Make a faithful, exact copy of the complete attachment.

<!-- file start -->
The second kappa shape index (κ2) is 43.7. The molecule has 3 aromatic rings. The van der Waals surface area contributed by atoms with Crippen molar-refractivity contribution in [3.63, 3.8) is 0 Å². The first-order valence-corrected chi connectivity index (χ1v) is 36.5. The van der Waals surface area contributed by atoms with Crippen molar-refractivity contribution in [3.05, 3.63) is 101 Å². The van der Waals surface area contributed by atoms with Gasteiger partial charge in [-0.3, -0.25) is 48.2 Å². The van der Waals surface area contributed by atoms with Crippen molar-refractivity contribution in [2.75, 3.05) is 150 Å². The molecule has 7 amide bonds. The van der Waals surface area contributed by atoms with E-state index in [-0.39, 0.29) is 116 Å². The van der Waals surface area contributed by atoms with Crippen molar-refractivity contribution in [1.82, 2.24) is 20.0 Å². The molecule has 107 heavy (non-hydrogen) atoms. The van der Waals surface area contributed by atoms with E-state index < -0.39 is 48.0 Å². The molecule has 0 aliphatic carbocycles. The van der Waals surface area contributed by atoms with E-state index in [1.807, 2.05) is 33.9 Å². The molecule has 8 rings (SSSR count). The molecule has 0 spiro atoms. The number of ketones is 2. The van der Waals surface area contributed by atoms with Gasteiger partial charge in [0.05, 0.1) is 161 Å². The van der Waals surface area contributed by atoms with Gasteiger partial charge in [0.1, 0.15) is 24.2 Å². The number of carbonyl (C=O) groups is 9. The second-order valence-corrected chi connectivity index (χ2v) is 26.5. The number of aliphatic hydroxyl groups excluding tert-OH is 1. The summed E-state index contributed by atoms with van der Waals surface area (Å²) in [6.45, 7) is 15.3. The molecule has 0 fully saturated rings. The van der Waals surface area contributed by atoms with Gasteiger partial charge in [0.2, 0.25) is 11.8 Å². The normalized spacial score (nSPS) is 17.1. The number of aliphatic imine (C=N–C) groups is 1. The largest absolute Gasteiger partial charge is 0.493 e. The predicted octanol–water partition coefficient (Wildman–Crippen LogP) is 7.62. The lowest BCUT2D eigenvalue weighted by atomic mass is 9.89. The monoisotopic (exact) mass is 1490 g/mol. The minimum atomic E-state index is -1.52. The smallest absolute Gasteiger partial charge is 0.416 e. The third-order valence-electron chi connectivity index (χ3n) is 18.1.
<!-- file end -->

The second kappa shape index (κ2) is 43.7. The molecule has 3 aromatic rings. The van der Waals surface area contributed by atoms with Crippen molar-refractivity contribution in [3.63, 3.8) is 0 Å². The first-order valence-corrected chi connectivity index (χ1v) is 36.5. The van der Waals surface area contributed by atoms with Crippen molar-refractivity contribution in [3.05, 3.63) is 101 Å². The van der Waals surface area contributed by atoms with Gasteiger partial charge in [-0.3, -0.25) is 48.2 Å². The van der Waals surface area contributed by atoms with Crippen molar-refractivity contribution in [2.75, 3.05) is 150 Å². The molecule has 7 amide bonds. The van der Waals surface area contributed by atoms with E-state index in [-0.39, 0.29) is 116 Å². The van der Waals surface area contributed by atoms with Crippen molar-refractivity contribution in [1.82, 2.24) is 20.0 Å². The molecule has 107 heavy (non-hydrogen) atoms. The van der Waals surface area contributed by atoms with E-state index < -0.39 is 48.0 Å². The molecule has 0 aliphatic carbocycles. The van der Waals surface area contributed by atoms with E-state index in [1.807, 2.05) is 33.9 Å². The molecule has 8 rings (SSSR count). The molecule has 0 spiro atoms. The number of ketones is 2. The van der Waals surface area contributed by atoms with Gasteiger partial charge in [0.05, 0.1) is 161 Å². The van der Waals surface area contributed by atoms with Gasteiger partial charge in [0.1, 0.15) is 24.2 Å². The number of carbonyl (C=O) groups is 9. The second-order valence-corrected chi connectivity index (χ2v) is 26.5. The number of aliphatic hydroxyl groups excluding tert-OH is 1. The summed E-state index contributed by atoms with van der Waals surface area (Å²) in [6.45, 7) is 15.3. The molecule has 0 fully saturated rings. The van der Waals surface area contributed by atoms with Gasteiger partial charge in [0.2, 0.25) is 11.8 Å². The normalized spacial score (nSPS) is 17.1. The number of aliphatic imine (C=N–C) groups is 1. The largest absolute Gasteiger partial charge is 0.493 e. The predicted octanol–water partition coefficient (Wildman–Crippen LogP) is 7.62. The lowest BCUT2D eigenvalue weighted by atomic mass is 9.89. The monoisotopic (exact) mass is 1490 g/mol. The minimum atomic E-state index is -1.52. The smallest absolute Gasteiger partial charge is 0.416 e. The third-order valence-electron chi connectivity index (χ3n) is 18.1.